Marlowe by Hamit

The text of Francis Hamit’s 1988 stage play Marlowe: An Elizabethan Tragedy has been out of print for ages. I’ve never read it because a copy, if it can be found, runs about $140.

That will soon change because Hamit plans to put the play up on Kindle, then in a print-on-demand edition.  He adds:

The cover illustration is a 16th century painting thought to be a portrait of Marlowe.  The type was designed by George Mattingly of George Mattingly Design, one of my oldest friends. We will be using this public domain image on a lot of things.

And that’s not all!

The screenplay for “MARLOWE: An Elizabethan Tragedy” will be published as a trade paperback for about $20.00. If you want a signed copy of an actual screenplay we will also send you one for $50.00 plus $5.00 shipping and handling (California residents should add $4.25 for state sales tax.) The screenplay is about 120 pages and 8 1/2 by 11 inches. It is not a shooting script, but a first draft with 47 master scenes. The paperback will be available next month and will have an ISBN so you can order it from bookstores. Send an email if you want a script copy. It’s a real collectible.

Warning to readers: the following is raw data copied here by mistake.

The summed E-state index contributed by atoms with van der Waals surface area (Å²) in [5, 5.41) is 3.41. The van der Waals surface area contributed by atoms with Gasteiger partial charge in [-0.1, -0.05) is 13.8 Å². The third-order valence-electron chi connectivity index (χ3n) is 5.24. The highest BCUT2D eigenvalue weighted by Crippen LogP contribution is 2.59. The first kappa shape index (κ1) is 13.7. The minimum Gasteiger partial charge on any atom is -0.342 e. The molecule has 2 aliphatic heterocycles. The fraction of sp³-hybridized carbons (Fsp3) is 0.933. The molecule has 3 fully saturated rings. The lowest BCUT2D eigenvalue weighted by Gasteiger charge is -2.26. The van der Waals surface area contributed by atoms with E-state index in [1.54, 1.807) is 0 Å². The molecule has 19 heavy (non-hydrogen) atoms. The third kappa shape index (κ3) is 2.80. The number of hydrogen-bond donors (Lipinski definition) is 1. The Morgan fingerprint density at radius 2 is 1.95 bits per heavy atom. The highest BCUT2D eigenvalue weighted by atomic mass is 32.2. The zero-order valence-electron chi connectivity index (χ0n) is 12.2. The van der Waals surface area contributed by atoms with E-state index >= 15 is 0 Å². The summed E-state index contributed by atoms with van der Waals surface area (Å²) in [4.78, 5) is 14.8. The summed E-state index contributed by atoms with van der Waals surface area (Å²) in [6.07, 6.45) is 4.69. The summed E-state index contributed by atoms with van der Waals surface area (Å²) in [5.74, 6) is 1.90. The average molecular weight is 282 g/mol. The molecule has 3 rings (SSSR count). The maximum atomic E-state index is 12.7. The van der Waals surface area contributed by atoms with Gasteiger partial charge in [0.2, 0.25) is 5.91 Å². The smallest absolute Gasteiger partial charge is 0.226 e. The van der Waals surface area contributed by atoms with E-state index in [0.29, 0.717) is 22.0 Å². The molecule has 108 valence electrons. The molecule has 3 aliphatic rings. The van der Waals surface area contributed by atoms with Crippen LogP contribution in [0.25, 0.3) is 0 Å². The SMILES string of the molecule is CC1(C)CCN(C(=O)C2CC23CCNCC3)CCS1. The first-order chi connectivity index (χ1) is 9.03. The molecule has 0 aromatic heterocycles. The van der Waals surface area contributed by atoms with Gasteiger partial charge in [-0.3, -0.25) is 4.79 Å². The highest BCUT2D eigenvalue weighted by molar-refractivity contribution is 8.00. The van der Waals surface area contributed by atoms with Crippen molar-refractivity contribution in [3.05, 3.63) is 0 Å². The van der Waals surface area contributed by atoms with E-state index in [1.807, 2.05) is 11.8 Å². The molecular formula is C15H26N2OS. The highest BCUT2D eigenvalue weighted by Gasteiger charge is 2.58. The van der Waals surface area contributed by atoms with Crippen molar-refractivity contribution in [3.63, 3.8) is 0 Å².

For a script copy send a check or money order for $55.00 (plus any sales tax) to Brass Cannon Books, P.O. Box 5499, Pine Mountain Club, CA 93222-5499. It will be sent Priority Mail (USA Only). Orders from other nations require us to charge different prices for postage, so please e-mail us first.

The script copy can also be ordered through Brass Cannon Books Facebook page (they’ve very quietly rolled out a shopping cart function) with a special price if they hit the “like” button for that page and we will also accept orders by PayPal at BrassCannonBks@earthlink.net.

They can also use the Facebook shopping cart and “like” button on the Facebook page for “The Shenandoah Spy”

And Brass Cannon Books is also sponsoring book club meetings on Meetup.com and offering a special “Perk” for their members — 16 book clubs so far with over 1,600 members.

This social networking stuff may have a future after all.

As for the film, we are working towards some formal announcements in the near future.

One thought on “Marlowe by Hamit

  1. I wonder how many folks besides me are going to read that title as “Marlowe, by Hamlet.”

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